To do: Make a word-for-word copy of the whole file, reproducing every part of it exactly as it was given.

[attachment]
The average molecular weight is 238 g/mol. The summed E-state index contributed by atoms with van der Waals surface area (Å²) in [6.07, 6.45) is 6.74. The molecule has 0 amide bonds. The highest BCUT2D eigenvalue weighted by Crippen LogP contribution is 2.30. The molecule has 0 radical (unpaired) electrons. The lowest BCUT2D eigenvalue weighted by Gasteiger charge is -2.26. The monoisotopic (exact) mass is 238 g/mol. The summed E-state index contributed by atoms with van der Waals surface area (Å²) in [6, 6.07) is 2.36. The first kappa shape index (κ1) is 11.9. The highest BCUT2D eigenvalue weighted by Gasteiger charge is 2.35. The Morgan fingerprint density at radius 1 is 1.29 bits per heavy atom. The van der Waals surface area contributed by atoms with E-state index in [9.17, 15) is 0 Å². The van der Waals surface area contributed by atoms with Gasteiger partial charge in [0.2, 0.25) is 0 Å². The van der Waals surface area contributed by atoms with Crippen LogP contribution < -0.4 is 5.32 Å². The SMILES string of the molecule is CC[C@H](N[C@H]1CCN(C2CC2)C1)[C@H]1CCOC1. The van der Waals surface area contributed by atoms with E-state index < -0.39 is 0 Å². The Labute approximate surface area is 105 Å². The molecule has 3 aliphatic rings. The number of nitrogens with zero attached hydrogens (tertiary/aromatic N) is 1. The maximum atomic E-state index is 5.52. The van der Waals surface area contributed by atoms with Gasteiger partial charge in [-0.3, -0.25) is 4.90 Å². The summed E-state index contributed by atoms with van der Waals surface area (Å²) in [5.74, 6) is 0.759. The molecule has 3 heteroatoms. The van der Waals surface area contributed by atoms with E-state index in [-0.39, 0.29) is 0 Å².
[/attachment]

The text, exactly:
The average molecular weight is 238 g/mol. The summed E-state index contributed by atoms with van der Waals surface area (Å²) in [6.07, 6.45) is 6.74. The molecule has 0 amide bonds. The highest BCUT2D eigenvalue weighted by Crippen LogP contribution is 2.30. The molecule has 0 radical (unpaired) electrons. The lowest BCUT2D eigenvalue weighted by Gasteiger charge is -2.26. The monoisotopic (exact) mass is 238 g/mol. The summed E-state index contributed by atoms with van der Waals surface area (Å²) in [6, 6.07) is 2.36. The first kappa shape index (κ1) is 11.9. The highest BCUT2D eigenvalue weighted by Gasteiger charge is 2.35. The Morgan fingerprint density at radius 1 is 1.29 bits per heavy atom. The van der Waals surface area contributed by atoms with E-state index in [9.17, 15) is 0 Å². The van der Waals surface area contributed by atoms with Gasteiger partial charge in [0.2, 0.25) is 0 Å². The van der Waals surface area contributed by atoms with Crippen LogP contribution < -0.4 is 5.32 Å². The SMILES string of the molecule is CC[C@H](N[C@H]1CCN(C2CC2)C1)[C@H]1CCOC1. The van der Waals surface area contributed by atoms with E-state index < -0.39 is 0 Å². The Labute approximate surface area is 105 Å². The molecule has 3 aliphatic rings. The number of nitrogens with zero attached hydrogens (tertiary/aromatic N) is 1. The maximum atomic E-state index is 5.52. The van der Waals surface area contributed by atoms with Gasteiger partial charge in [-0.3, -0.25) is 4.90 Å². The summed E-state index contributed by atoms with van der Waals surface area (Å²) in [5.74, 6) is 0.759. The molecule has 3 heteroatoms. The van der Waals surface area contributed by atoms with E-state index in [-0.39, 0.29) is 0 Å².